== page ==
(Photo by Flickr user Stephen Rees, used under a Creative Commons license)
New York has the slowest bus system of any large city in the country, according to City Comptroller Scott Stringer. And he’d like you to redirect your attention from the subway for literally one minute to talk about that.
In a new report from his office, The Other Transit Crisis: How to Improve the NYC Bus System, Stringer delves into what’s wrong with the city’s bus system and how it could become an economic driver in the future.
“New York City subways were largely built to bring workers to Manhattan. But residents throughout the city are now more likely to commute within their home borough than to Manhattan, making an efficient, well-planned bus system essential,” the report notes.
As we tackle delays on our subways, we also have to transform our bus system. Our new report found that it's the slowest of any big city nationwide.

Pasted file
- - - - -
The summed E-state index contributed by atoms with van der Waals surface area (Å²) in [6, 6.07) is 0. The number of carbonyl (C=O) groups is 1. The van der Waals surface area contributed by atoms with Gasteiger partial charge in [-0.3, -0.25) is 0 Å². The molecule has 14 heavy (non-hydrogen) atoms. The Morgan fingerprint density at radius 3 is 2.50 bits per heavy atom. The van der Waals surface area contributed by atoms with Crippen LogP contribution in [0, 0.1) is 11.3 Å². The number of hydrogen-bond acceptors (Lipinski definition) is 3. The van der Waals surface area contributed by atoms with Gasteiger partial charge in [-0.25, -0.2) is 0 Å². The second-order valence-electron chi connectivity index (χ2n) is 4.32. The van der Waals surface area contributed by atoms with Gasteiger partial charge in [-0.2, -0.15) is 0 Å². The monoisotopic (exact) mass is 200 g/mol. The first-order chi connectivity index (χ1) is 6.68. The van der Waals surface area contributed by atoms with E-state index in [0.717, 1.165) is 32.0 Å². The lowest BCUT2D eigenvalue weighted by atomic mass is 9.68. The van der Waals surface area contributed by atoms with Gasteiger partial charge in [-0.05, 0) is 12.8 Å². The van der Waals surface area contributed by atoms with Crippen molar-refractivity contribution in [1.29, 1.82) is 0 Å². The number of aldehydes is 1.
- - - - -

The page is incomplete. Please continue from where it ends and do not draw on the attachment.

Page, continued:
Our economy is changing, and that means our bus routes must evolve to meet new needs. pic.twitter.com/Fw0JnzszZN
— Scott M. Stringer (@NYCComptroller) November 28, 2017
In a city where getting from one place to another can be a nightmare, bus travel makes a lot of sense, and at $2.75 per trip, is a fraction of the price of even an Uber Pool. Yet, in the years when subway service has faltered, bus ridership hasn’t grown. According to the report, the MTA bus system has lost 100 million rides in the last eight years.
Some other interesting facts:
- The operating costs per passenger for the NYCT Bus ($3.98) and MTA Bus Company ($5.48) ranks them 7thand 14th among the 17 largest city bus companies in the United States.
- The typical New York City bus spends only half its time in-motion/in-traffic.
- The average personal income of bus commuters is $28,455 – far lower than subway commuters ($40,000) and employed New Yorkers as a whole ($38,840).